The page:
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Section 6.3 Leibniz vs. Newton

Derivatives are instantaneous rates of change, which are in turn the ratios of small changes. There are two traditional notations for derivatives, which you have likely already seen.

Newton: In this notation, due to Newton, the primary objects are functions, such as \(f(x)=x^2\text{,}\) and derivatives are written with a prime, as in \(f'(x)=2x\text{.}\)  1 

Leibniz: In this notation, due to Leibniz, the primary objects are relationships, such as \(y=x^2\text{,}\) and derivatives are written as a ratio, as in \(\frac{dy}{dx}=2x\text{.}\)

Both notations are in common usage, and both notations work fine for functions of a single variable. However, Leibniz notation is better suited to situations involving many quantities that are changing, both because it keeps explicit track of which derivative you took (“with respect to \(x\)”), and because it emphasizes that derivatives are ratios. Among other things, this helps you get the units right; mph are a ratio of miles to hours!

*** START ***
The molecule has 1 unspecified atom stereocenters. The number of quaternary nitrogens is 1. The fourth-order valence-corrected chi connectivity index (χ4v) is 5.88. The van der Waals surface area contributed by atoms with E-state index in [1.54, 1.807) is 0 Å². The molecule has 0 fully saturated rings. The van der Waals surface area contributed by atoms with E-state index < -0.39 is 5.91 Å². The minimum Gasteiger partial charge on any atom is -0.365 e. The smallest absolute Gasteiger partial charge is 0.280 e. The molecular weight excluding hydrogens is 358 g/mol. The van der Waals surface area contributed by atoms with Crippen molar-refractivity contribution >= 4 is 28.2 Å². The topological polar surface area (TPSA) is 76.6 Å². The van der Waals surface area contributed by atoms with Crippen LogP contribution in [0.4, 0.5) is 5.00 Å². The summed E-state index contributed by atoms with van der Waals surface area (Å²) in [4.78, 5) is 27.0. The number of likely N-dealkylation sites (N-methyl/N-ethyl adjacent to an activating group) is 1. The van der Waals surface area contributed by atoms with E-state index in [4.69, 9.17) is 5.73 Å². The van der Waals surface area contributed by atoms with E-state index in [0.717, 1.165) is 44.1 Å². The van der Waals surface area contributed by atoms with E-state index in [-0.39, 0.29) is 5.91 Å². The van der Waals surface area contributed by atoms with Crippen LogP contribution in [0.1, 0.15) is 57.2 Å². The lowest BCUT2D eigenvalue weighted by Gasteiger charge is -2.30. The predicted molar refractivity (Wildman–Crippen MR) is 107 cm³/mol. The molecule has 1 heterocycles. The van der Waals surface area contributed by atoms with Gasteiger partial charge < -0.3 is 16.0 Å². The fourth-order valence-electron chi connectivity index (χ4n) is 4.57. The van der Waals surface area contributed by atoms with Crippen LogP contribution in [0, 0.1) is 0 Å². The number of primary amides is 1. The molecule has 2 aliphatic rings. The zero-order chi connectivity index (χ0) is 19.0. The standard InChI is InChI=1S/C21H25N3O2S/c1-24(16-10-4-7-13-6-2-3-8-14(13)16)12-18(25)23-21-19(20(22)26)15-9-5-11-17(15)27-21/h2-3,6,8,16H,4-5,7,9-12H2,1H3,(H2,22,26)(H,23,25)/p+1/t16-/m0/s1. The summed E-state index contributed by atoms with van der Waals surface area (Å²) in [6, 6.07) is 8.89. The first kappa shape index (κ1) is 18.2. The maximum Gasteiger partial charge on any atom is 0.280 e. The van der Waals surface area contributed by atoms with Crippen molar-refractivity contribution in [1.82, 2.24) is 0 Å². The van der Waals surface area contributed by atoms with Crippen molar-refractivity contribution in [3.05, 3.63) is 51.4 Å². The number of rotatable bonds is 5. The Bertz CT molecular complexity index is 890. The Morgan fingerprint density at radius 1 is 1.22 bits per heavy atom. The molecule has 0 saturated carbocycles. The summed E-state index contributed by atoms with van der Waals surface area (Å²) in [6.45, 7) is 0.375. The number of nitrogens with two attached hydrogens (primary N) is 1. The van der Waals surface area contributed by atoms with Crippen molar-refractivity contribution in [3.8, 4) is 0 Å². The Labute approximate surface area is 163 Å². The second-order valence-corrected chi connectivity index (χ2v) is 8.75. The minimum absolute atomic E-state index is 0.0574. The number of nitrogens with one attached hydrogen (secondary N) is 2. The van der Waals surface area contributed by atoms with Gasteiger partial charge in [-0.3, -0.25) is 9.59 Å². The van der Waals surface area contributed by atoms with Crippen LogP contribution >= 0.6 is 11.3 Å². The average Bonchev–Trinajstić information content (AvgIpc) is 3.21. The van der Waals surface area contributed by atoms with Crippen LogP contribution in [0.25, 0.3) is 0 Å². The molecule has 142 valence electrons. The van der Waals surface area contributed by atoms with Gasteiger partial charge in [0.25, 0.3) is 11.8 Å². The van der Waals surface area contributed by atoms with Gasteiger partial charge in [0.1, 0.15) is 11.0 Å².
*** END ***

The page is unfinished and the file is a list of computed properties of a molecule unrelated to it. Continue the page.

Both of these notations distinguish between dependent quantities (\(f(x)\) or \(y\)) and the independent variable (\(x\)). However, in the real world one doesn't always know in advance which variables are independent. We therefore go one step further, and express derivatives in terms of differentials.

Newton actually used dots rather than primes, and used \(t\) rather than \(x\) as the independent variable. The use of primes and \(x\) is usually attributed to Lagrange, but was actually introduced by Euler. See also Section 9.2.